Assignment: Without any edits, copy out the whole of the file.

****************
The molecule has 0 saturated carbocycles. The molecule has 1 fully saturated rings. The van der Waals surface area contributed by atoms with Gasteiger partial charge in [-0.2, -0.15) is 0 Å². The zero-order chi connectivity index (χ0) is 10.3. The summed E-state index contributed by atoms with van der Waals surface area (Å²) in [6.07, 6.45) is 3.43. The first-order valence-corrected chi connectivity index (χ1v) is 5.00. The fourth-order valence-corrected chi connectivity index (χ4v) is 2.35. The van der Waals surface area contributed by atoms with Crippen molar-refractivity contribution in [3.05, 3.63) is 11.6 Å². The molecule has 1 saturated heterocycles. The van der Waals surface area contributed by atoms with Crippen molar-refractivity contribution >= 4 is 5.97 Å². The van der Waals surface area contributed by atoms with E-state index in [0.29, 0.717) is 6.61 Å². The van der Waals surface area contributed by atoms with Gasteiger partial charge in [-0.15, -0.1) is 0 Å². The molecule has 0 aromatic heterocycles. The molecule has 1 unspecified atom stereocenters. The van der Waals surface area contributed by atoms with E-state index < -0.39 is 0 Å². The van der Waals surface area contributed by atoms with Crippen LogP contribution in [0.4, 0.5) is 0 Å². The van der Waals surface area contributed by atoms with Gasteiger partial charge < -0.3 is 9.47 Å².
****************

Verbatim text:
The molecule has 0 saturated carbocycles. The molecule has 1 fully saturated rings. The van der Waals surface area contributed by atoms with Gasteiger partial charge in [-0.2, -0.15) is 0 Å². The zero-order chi connectivity index (χ0) is 10.3. The summed E-state index contributed by atoms with van der Waals surface area (Å²) in [6.07, 6.45) is 3.43. The first-order valence-corrected chi connectivity index (χ1v) is 5.00. The fourth-order valence-corrected chi connectivity index (χ4v) is 2.35. The van der Waals surface area contributed by atoms with Crippen molar-refractivity contribution in [3.05, 3.63) is 11.6 Å². The molecule has 1 saturated heterocycles. The van der Waals surface area contributed by atoms with Crippen molar-refractivity contribution >= 4 is 5.97 Å². The van der Waals surface area contributed by atoms with E-state index in [0.29, 0.717) is 6.61 Å². The van der Waals surface area contributed by atoms with Gasteiger partial charge in [-0.15, -0.1) is 0 Å². The molecule has 0 aromatic heterocycles. The molecule has 1 unspecified atom stereocenters. The van der Waals surface area contributed by atoms with E-state index < -0.39 is 0 Å². The van der Waals surface area contributed by atoms with Crippen LogP contribution in [0.4, 0.5) is 0 Å². The van der Waals surface area contributed by atoms with Gasteiger partial charge < -0.3 is 9.47 Å².